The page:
Salvation Army helps prisoners self-isolate with a War Cry

published on 11 May 2020

War Cry May 9

The Salvation Army’s weekly magazine, War Cry, has had an unexpected circulation boost as prisoners are requesting copies to help them cope with self-isolating during the pandemic.

In the last six weeks alone over 15 thousand copies have been delivered to 31 jails in England and Wales, representing a 16.5 percent increase*.

Last month a prisoner from the North East of England wrote to the Christian magazine saying: “I wanted to let you know the positive impact you have on prisons in the UK. I have only recently returned to faith in the last three years and I feel a connection to God stronger than I ever have had. This has been greatly helped by the War Cry.”

The Salvation Army has a network of prison chaplains who provide pastoral and emotional support and help prepare them for life when they are released. Many prisoners with no accommodation or employment will be placed in our lifehouses (hostels) where they are given a safe environment to live and find work with a secure tenancy.

Prison Ministries Officer, Major Paul Johnson said: “Some of the most vulnerable and marginalised people in our society are in prison.  Mental health struggles, self-harm and addiction are all prevalent, so this time during social-distancing will be particularly difficult in prisons. Prison Chaplains and other staff are dedicated and courageous in reaching out to support prisoners. Supplying the War Cry often helps start a relationship with a prisoner and we have seen salvation come into many peoples’ lives in prison.”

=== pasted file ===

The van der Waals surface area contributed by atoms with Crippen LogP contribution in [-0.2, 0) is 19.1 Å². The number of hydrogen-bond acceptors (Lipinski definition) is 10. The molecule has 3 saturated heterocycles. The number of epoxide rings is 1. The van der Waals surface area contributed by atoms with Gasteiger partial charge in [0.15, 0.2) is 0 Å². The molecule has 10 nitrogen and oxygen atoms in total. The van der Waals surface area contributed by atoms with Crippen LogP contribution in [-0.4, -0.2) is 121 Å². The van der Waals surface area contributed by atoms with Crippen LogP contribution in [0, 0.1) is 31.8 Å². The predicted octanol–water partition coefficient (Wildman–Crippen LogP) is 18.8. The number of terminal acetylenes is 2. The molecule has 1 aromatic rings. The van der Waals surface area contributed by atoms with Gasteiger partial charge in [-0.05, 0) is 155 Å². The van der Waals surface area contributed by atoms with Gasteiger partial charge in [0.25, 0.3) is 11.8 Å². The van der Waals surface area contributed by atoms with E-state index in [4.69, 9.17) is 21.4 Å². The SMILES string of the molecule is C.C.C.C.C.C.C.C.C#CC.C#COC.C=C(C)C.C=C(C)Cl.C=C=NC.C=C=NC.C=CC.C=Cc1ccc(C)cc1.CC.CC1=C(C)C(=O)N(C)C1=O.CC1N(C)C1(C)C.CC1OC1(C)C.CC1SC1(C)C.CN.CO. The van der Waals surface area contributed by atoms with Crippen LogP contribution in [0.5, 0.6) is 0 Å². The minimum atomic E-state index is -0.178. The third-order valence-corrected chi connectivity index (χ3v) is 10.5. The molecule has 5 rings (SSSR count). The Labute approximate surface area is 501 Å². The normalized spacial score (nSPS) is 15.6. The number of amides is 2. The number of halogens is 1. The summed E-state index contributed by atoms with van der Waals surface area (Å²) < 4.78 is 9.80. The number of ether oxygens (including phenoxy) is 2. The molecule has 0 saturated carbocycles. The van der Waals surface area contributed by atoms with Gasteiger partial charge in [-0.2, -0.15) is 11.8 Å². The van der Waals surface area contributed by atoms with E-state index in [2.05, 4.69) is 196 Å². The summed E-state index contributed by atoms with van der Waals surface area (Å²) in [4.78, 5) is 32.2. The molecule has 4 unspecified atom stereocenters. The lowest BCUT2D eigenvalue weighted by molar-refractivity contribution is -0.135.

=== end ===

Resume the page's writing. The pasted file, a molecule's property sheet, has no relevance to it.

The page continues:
Rev. Jo Honour, Managing lead Chaplain at HMP Stafford said: “We have asked The Salvation Army for more copies of their War Cry publication as prisoners are spending more time in their cells at the moment and need visual and relevant content to look at. The content connects with prisoners as it references current TV programmes and discusses the issues of the day, together with word searches, crosswords and sudoku. Normally, prisoners come to the chapel to pick up issues, but they can’t do that at the moment, due to social distancing and we have been getting more requests for it, since more time spent in social isolation.

  “The War Cry gives the Christian perspective on a wide range of things and is engaging for those who’ve had nothing to do with church or the Christian faith”.

Prisons that have requested more copies of the publication since the lock down in the UK are HMPs Berwyn (Wrexham), Bronzefield (Middlesex), Pentonville and Stafford.

Published weekly for 140 years, War Cry is usually sold on the streets but since coronavirus restrictions were brought in, the magazine has moved online and is available on The Salvation Army’s website alongside its popular children’s title, Kids Alive and The Salvationist.

Editor of the War Cry, Major Andrew Stone said: “We value all the readers of the War Cry, but there is something special when we hear stories of how the magazine is helping people in prison who are trying to turn their lives around after previously making some bad decisions. Every week in the office we hear from chaplains who tell us how people they support appreciate the War Cry as well as directly from prisoners themselves.

“Helping people in jail cope with self-isolating is just one of the many ways The Salvation Army is helping people cope with the impact of the coronavirus. We are reaching deep into communities in countless ways, whether helping the homeless self-isolate or delivering food parcels to out of work families.

As well as the sellers, known as ‘heralds’ being a popular sight on high streets and in shopping centres up and down the country, the magazine also raises £1.6m every year to support the Christian church and charity’s community work like food banks, lunch clubs and hot meals for rough sleepers.